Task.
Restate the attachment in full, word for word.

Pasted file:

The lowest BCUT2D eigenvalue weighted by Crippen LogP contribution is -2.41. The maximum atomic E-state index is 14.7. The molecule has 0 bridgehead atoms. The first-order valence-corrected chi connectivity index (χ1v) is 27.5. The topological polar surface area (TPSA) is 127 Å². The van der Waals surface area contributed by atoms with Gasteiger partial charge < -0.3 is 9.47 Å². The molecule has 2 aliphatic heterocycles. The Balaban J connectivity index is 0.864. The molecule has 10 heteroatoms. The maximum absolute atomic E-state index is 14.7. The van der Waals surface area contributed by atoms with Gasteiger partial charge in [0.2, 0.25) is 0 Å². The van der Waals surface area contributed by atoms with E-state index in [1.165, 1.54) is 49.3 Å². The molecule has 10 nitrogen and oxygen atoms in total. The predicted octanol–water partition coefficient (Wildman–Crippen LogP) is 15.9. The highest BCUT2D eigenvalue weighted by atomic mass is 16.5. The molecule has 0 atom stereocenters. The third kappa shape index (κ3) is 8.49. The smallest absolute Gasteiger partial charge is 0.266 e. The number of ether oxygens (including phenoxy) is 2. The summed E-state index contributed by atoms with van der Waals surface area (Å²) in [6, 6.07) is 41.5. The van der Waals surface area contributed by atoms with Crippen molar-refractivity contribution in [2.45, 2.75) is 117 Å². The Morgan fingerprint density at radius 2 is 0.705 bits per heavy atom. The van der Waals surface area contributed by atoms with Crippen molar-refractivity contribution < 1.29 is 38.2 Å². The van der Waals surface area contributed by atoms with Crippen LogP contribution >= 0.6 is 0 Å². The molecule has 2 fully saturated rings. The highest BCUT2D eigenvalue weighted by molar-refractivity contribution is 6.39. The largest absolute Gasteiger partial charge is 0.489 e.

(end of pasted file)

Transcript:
The lowest BCUT2D eigenvalue weighted by Crippen LogP contribution is -2.41. The maximum atomic E-state index is 14.7. The molecule has 0 bridgehead atoms. The first-order valence-corrected chi connectivity index (χ1v) is 27.5. The topological polar surface area (TPSA) is 127 Å². The van der Waals surface area contributed by atoms with Gasteiger partial charge < -0.3 is 9.47 Å². The molecule has 2 aliphatic heterocycles. The Balaban J connectivity index is 0.864. The molecule has 10 heteroatoms. The maximum absolute atomic E-state index is 14.7. The van der Waals surface area contributed by atoms with Gasteiger partial charge in [0.2, 0.25) is 0 Å². The van der Waals surface area contributed by atoms with E-state index in [1.165, 1.54) is 49.3 Å². The molecule has 10 nitrogen and oxygen atoms in total. The predicted octanol–water partition coefficient (Wildman–Crippen LogP) is 15.9. The highest BCUT2D eigenvalue weighted by atomic mass is 16.5. The molecule has 0 atom stereocenters. The third kappa shape index (κ3) is 8.49. The smallest absolute Gasteiger partial charge is 0.266 e. The number of ether oxygens (including phenoxy) is 2. The summed E-state index contributed by atoms with van der Waals surface area (Å²) in [6, 6.07) is 41.5. The van der Waals surface area contributed by atoms with Crippen molar-refractivity contribution in [2.45, 2.75) is 117 Å². The Morgan fingerprint density at radius 2 is 0.705 bits per heavy atom. The van der Waals surface area contributed by atoms with Crippen molar-refractivity contribution < 1.29 is 38.2 Å². The van der Waals surface area contributed by atoms with Crippen LogP contribution >= 0.6 is 0 Å². The molecule has 2 fully saturated rings. The highest BCUT2D eigenvalue weighted by molar-refractivity contribution is 6.39. The largest absolute Gasteiger partial charge is 0.489 e.